I have built a couple of mandolins now, but have had no idea about how they actually play or sound. I don’t play. In fact, I am left handed, and can’t even hold a right-handed mandolin correctly. (Building a mandolin started as a dare from my brother, but that’s another story.) (There is a left handed version that I will soon write about.)
Here’s my second mandolin:
My wife and I planned a trip to Cambridge, MA to see several of our favorite singer/songwriters play together under the band name “Redbird” at a little club there. They were playing three nights, and we were going to two of the shows. Just on a whim, I emailed one of the folks that would be playing and asked if they would be interested in having a mandolin available to play, explaining that I had built it. I got a message back from one of the guys in the band saying that he hadn’t played mandolin very much recently, but encouraged me to bring it along and come see him before the show. So, I did.
The musician’s name is David “Goody” Goodrich, and he primarily plays guitar, but is really a multi-instrumentalist. I found him before the show, and he was encouraging about my mandolin. He liked the feel and the sound, and started playing little riffs. It was nice to finally hear real music coming from that little box! He played the mandolin on several songs that first night, and asked me to bring it back the second night as well. During that next night’s show, he played it during about half the band’s songs. I have to think that he must have really liked it to keep playing it.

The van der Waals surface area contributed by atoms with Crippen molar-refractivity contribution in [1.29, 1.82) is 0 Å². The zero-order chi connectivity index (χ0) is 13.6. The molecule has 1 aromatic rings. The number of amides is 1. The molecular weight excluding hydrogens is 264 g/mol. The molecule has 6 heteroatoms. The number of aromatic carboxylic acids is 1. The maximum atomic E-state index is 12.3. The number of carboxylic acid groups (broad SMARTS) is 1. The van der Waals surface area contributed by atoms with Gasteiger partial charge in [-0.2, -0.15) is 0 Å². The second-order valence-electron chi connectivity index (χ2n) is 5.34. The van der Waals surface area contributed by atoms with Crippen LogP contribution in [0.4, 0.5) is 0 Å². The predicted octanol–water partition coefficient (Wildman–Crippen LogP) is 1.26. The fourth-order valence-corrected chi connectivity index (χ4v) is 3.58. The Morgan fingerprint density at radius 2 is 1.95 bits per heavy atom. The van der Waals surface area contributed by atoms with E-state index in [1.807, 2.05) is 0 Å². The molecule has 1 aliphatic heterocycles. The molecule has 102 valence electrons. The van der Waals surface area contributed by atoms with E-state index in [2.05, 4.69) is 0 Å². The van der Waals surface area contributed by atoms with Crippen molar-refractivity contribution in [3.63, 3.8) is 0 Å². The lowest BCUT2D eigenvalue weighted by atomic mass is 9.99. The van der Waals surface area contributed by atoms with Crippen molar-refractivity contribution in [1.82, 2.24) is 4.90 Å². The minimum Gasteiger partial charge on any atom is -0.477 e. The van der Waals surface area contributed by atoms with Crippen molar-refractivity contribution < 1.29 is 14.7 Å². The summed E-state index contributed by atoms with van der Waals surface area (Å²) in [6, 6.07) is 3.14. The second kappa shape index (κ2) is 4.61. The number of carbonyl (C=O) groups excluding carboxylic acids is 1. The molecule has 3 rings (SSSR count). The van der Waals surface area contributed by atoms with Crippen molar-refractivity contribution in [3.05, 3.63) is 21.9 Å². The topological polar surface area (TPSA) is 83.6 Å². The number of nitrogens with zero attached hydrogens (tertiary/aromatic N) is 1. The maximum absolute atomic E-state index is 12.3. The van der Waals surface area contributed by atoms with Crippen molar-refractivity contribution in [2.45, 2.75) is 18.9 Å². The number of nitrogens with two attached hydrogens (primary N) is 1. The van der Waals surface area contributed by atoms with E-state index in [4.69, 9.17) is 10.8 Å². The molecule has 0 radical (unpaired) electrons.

Here is a little video I shot of my mandolin getting played by Goody Goodrich with the band Redbird at Club Passim in Cambridge MA on Friday night, August 22. The other band members are Peter Mulvey, Kris Delmhorst and Jeffery Foucault. The shows by Redbird have the feel of sitting around someone’s living room as each player in turn comes up with a song, with the others joining in. The video is a cover of Alejandro Escovedo’s song, “Wave.”